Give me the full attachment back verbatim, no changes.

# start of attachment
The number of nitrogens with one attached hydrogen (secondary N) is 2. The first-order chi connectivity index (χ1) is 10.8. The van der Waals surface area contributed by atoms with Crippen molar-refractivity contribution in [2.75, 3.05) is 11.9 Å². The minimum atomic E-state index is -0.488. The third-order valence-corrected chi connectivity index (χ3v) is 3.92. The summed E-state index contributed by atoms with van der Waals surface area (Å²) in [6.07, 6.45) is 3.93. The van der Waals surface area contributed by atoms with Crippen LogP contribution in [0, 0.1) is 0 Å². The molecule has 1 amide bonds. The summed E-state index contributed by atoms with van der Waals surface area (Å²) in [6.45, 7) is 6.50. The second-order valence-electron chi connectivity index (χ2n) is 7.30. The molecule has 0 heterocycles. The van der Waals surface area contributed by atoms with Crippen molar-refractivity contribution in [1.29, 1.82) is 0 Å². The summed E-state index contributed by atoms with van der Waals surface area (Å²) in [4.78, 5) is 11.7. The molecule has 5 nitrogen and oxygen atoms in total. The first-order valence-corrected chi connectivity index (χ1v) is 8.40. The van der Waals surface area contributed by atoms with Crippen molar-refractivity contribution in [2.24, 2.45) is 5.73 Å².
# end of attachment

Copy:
The number of nitrogens with one attached hydrogen (secondary N) is 2. The first-order chi connectivity index (χ1) is 10.8. The van der Waals surface area contributed by atoms with Crippen molar-refractivity contribution in [2.75, 3.05) is 11.9 Å². The minimum atomic E-state index is -0.488. The third-order valence-corrected chi connectivity index (χ3v) is 3.92. The summed E-state index contributed by atoms with van der Waals surface area (Å²) in [6.07, 6.45) is 3.93. The van der Waals surface area contributed by atoms with Crippen LogP contribution in [0, 0.1) is 0 Å². The molecule has 1 amide bonds. The summed E-state index contributed by atoms with van der Waals surface area (Å²) in [6.45, 7) is 6.50. The second-order valence-electron chi connectivity index (χ2n) is 7.30. The molecule has 0 heterocycles. The van der Waals surface area contributed by atoms with Crippen molar-refractivity contribution in [1.29, 1.82) is 0 Å². The summed E-state index contributed by atoms with van der Waals surface area (Å²) in [4.78, 5) is 11.7. The molecule has 5 nitrogen and oxygen atoms in total. The first-order valence-corrected chi connectivity index (χ1v) is 8.40. The van der Waals surface area contributed by atoms with Crippen molar-refractivity contribution in [2.24, 2.45) is 5.73 Å².